I like this girl better every time I have to deal with her. She's eating up a storm! I'll be seriously looking at breeding crickets if this goes on like this. She's eaten six in 24 hours I think. I should be keeping track, but didn't take the time today to get the pet journal out and document all the recent changes.

No, Dad, I'll never grow up.

Sunday, May 7, 2006

New pics

More image of tarantulas and snakes. I wonder how long it will be before I tire of watching them eat.

I got my new and free reptile tank from and it looks great! At least I'm excited about it. Used some old organic potting soil for substrate. I'd seen friend us it, so figured I've be fairly safe in experimenting.

The Kingsnake (Diego) loved it. No need for a hide now I don't think. He's been burrowing since I put him in there.

















Saturday, May 6, 2006

Mr. T

Mr. T was out and about tonight. He likes guitar posture.





Friday, May 5, 2006

4H has been such a good thing for us all. It's not much in fashion anymore with a myriad of other choices to occupy the energy of kids, but here there is not much else to do and I'm so grateful. Manon is so much like me, but unlike me she's experiencing some tremendous success in a wider field early in life. I hope this is one of the things that helps protect her from some of the trials that so often came close to taking my life through a troubled life of self loathing.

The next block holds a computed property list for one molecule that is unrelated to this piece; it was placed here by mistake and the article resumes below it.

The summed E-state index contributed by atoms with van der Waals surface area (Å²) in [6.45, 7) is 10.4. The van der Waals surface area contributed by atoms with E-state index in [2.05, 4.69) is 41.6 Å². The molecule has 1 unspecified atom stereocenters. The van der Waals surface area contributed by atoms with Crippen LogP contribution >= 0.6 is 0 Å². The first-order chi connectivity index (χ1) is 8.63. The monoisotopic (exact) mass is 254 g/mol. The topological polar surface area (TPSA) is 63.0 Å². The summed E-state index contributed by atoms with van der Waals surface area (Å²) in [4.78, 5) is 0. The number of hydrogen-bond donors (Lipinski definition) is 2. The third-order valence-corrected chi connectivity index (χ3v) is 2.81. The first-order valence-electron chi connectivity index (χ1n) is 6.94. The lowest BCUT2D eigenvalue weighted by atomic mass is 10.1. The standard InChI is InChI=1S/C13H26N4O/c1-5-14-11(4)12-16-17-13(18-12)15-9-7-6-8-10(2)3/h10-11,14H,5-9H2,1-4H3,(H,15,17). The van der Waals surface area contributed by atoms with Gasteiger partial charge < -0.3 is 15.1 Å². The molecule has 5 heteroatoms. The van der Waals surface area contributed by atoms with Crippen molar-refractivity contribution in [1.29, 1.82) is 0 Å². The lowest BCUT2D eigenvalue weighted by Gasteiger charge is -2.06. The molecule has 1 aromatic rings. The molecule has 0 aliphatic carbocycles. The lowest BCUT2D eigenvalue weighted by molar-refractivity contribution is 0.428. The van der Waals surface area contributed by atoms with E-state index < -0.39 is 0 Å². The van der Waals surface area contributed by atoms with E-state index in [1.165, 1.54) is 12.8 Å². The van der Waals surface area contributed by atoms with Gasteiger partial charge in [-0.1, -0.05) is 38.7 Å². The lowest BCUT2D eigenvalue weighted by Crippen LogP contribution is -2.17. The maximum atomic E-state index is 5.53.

I think having kids has been a profound gift for me. It's been a source for the last nails to build an adult in a man that has been so reluctant to grow up. Manon and I are becoming good friends I think. I can feel the empty nest coming and I'm not crazy about it. I'll be focusing on enjoying these last few years while they are still blooming with life affirmation.